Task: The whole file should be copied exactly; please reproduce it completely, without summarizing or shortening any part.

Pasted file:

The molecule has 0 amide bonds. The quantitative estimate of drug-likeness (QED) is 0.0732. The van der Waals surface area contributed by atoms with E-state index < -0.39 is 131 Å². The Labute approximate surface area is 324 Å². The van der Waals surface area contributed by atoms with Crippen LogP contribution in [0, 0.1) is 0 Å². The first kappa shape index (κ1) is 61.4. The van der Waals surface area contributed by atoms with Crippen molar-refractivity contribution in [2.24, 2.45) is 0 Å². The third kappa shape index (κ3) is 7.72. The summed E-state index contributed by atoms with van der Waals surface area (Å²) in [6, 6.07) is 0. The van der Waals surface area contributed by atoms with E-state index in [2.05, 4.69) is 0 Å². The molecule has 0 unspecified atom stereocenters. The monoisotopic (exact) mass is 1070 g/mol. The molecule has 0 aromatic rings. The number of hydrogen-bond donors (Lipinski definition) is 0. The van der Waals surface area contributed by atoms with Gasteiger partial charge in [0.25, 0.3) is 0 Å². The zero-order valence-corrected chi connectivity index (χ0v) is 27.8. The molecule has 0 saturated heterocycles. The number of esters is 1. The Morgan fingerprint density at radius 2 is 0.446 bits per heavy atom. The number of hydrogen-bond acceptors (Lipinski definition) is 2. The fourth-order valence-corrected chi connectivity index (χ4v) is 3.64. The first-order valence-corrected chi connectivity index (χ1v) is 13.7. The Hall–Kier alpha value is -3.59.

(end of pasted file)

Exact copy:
The molecule has 0 amide bonds. The quantitative estimate of drug-likeness (QED) is 0.0732. The van der Waals surface area contributed by atoms with E-state index < -0.39 is 131 Å². The Labute approximate surface area is 324 Å². The van der Waals surface area contributed by atoms with Crippen LogP contribution in [0, 0.1) is 0 Å². The first kappa shape index (κ1) is 61.4. The van der Waals surface area contributed by atoms with Crippen molar-refractivity contribution in [2.24, 2.45) is 0 Å². The third kappa shape index (κ3) is 7.72. The summed E-state index contributed by atoms with van der Waals surface area (Å²) in [6, 6.07) is 0. The van der Waals surface area contributed by atoms with E-state index in [2.05, 4.69) is 0 Å². The molecule has 0 unspecified atom stereocenters. The monoisotopic (exact) mass is 1070 g/mol. The molecule has 0 aromatic rings. The number of hydrogen-bond donors (Lipinski definition) is 0. The van der Waals surface area contributed by atoms with Gasteiger partial charge in [0.25, 0.3) is 0 Å². The zero-order valence-corrected chi connectivity index (χ0v) is 27.8. The molecule has 0 saturated heterocycles. The number of esters is 1. The Morgan fingerprint density at radius 2 is 0.446 bits per heavy atom. The number of hydrogen-bond acceptors (Lipinski definition) is 2. The fourth-order valence-corrected chi connectivity index (χ4v) is 3.64. The first-order valence-corrected chi connectivity index (χ1v) is 13.7. The Hall–Kier alpha value is -3.59.